Speaking out about a convicted rapist being welcomed back into the spotlight, to be a role model for young boys and men earns you rape threats
: "Olympic gold medalist Jessica Ennis-Hill and campaigner Jean Hatchet who have both received rape threats following statements they made condemning Sheffield United FC's decision to allow their player, Ched Evans, a convicted rapist, to train with the team." (found on facebook, articles on it here
; and here
Finally, we've been hearing a lot about Uber, the new alternative to taxi cabs, lately, and apparently they are silencing women who make allegations about Uber's drivers
--but these women deserve it, how dare they accuse a driver of attacking them while wearing a skirt! That is like patting your head rubbing your tummy at the same time, or driving while black! A Fin 24 Tech article tells us that, along with a culture of sexism: "We've seen it in the company's PR team discrediting female passengers who accuse drivers of attacking them by whispering that they were 'drunk' or 'dressed provocatively'."
In some cases, with the "ever-worsening frat culture" and "smearing and objectification," this would be against the law, no? Obstruction of justice, intimidation of witness - or victim
, in this case. There has been some public outcries about Uber's idea for silencing of journalists too
: "Not Cool: Uber Executive Suggests Smearing Female Journalist Who Criticized Company."
It is shocking. Several decades have passed since the show Cagney and Lacey was on the air, with episodes such as "Date Rape"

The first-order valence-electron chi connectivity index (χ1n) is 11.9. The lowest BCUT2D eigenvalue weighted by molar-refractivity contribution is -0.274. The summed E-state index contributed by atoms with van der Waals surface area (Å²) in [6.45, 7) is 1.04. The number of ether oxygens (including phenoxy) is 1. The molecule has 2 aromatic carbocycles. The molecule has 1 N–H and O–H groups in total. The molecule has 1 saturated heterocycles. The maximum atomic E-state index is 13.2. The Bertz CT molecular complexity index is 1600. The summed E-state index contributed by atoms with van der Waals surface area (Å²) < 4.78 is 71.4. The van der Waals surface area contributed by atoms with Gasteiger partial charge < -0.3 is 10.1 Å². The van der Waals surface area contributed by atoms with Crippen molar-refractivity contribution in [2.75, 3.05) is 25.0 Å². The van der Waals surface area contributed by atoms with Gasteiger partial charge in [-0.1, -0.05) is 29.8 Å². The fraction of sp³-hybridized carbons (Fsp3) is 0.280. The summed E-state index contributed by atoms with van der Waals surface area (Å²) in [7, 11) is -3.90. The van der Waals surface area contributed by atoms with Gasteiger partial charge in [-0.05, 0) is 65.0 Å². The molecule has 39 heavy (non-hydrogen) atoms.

dealing with issues such as the sexist attitude born out of patriarchal culture in which men are given a pass for raping a woman while the woman is blamed for dressing "provocatively," and yet so many men seem still not to get it at all
(read all the way down), despite how f&*king obvious the basic concept is
. Instead, people want to be cavemen and try their best to find a way to blame evolutionary psychology.
That appears to be why feminists are so afraid of the science, but it's time to remind folks that when it comes to evolutionary psychology, explanation is not justification
! Once we recognize this, we can learn from it, better understanding how our patriarchy came to be
, and perhaps then can finally defeat it, as we defeat our immoral barbaric roots and caveman mentality.
Buss (1996) advanced a hypothesis about the origins of one component of patriarchy. Specifically, he suggested that the co-evolution of women’s evolved mate preferences for men with resources and men’s co-evolved mate competition strategies to embody what women want created gender differences in the motivational priority attached to resource acquisition. Men who failed to obtain resources that were part of what ancestral women sought in mates often failed to succeed in mate competition. Men did not place an analogous selection pressure on women. Iterated over time and across cultures, men’s strategies of mate competition led them to vie with other men to acquire the resources needed to render themselves attractive to women.
This is not about blame (of which there would be enough to go around, and it would certainly be shared) or justification (of which there is none, for any of the above), but is just a possible way that the evolution of culture and society brought us to the first violent, patriarchal social order.
OK, I'll shut up now!
(I don't want to be accused of going on about women's issues again, and of course the only audience would be women, and women don't belong on the internet, especially on an economics blog!)
P.S. There has been one victory. This schmuck
, whose very existence - his character and his popularity - is a sign of how bad things are, was successfully banned from entering the U.K.
Also, it could be argued that the fact that people need to learn his methods is sort of a good sign too -- in another culture the men may not need lessons to be that sexist and misogynistic...
Labels: culture, discrimination, sexism